FOR THE RECORD:
Salpeter obituary: The obituary of astrophysicist Edwin E. Salpeter in Monday's California section said that the "Salpeter-Bethe equation" showed how helium changes to carbon. In fact, that equation by Salpeter and Cornell colleague Hans Bethe describes bound states of a pair of interacting particles in quantum field theory. —
Edwin E. SalpeterShowed how helium fuses
Edwin E. Salpeter, 83, an astrophysicist whose work in the "Salpeter-Bethe equation" showed how helium changes to carbon, died of leukemia Tuesday at his home in Ithaca, N.Y., according to Cornell University, where he had been a professor emeritus of physical sciences.
Salpeter attended Cornell in 1949 as a postdoctoral student and spent his career there.
In 1951, he and Cornell theoretical physicist Hans Bethe, winner of the 1967 Nobel Prize in physics, introduced an equation showing how helium nuclei fuse to form carbon in the interiors of ancient stars. Until then, the origin of elements beyond helium in the periodic table was a mystery.
From that work, Salpeter determined the formation rates of stars of various masses in the galaxy.
It remains the basis of studies into the rates of stellar births and deaths.
In 1964, while working independently, Salpeter and Soviet physicist Yakov Zeldovich were the first to propose that a stream of gas falling toward a black hole could be heated to produce detectable X-rays. Thirty years later, data from the Hubble telescope confirmed their idea.
In 1997, Salpeter and Sir Fred Hoyle, a British scientist who coined the term "Big Bang," shared the $500,000 Crafoord Prize from the Royal Swedish Academy of Sciences for their work in the study of nuclear reactions in stars.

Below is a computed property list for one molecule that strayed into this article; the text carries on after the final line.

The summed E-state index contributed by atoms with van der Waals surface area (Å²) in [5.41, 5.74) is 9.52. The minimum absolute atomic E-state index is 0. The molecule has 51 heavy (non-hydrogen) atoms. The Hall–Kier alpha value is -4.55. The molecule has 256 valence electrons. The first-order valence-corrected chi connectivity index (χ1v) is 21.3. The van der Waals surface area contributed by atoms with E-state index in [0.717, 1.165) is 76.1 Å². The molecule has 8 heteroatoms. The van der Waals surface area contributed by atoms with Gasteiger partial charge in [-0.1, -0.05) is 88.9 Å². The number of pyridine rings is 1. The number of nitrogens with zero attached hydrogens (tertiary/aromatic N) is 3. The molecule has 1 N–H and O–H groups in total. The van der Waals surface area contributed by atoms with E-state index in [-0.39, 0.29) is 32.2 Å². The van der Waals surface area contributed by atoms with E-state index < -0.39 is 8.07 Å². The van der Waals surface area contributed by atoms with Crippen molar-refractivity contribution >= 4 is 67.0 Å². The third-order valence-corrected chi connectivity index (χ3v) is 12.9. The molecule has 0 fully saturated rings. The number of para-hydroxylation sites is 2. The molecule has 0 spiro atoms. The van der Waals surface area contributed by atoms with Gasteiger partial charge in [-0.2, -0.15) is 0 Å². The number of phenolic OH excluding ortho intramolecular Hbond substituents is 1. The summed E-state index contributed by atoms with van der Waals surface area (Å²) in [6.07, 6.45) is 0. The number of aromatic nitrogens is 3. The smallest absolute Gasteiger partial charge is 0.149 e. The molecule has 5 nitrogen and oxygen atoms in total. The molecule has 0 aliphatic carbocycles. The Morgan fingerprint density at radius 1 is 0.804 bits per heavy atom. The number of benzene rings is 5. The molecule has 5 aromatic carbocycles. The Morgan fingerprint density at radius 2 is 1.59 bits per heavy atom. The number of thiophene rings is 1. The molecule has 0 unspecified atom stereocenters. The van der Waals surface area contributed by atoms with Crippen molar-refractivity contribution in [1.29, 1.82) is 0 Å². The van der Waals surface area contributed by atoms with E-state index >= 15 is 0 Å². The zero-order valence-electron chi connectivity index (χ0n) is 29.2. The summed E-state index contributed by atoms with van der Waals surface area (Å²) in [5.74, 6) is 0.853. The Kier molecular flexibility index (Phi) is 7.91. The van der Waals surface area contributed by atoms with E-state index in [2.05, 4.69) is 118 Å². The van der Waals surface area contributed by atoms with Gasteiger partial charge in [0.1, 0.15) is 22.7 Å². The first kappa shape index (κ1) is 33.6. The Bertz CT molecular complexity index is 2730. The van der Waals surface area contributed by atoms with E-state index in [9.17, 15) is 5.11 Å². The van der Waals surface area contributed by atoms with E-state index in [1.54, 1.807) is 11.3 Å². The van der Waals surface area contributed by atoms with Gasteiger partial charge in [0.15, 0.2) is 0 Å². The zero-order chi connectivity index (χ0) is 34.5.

The annual prize marks accomplishments in scientific fields that are not covered by the Nobel Prizes, whose winners also are chosen by the academy.
Born in Vienna on Dec. 3, 1924, Salpeter moved with his family to Australia in 1939. He earned a bachelor's degree in physics and mathematics at the University of Sydney in 1944 and a doctorate at the University of Birmingham in England in 1948.
John Robert "Red" Murff, 87, the New York Mets scout who discovered Hall of Fame pitcher Nolan Ryan, died Friday at a nursing home in Tyler, Texas. The cause of death was not given.
Murff filed this report on 17-year-old Ryan of Alvin, Texas, in 1964:
"Skinny right-handed junior. Has the best arm I've ever seen in my life. Could be a real power pitcher someday."
Although Ryan stood 6 feet 2 and could throw a baseball 100 mph, he weighed only 150 pounds as a high school player and often had no idea where his fastball was going, putting off most scouts who came to watch him pitch.
"Murff was different because he met my parents once," Ryan recalled later. "He saw how big my dad was [6 feet 4, 240 pounds]. He saw my genetic potential."
Born April 1, 1921, in Burlington, Texas, Murff pitched for the Milwaukee Braves from 1956 to 1957, going 2-2 with three saves and a 4.65 earned-run average in 26 appearances.
-- Times staff and wire reports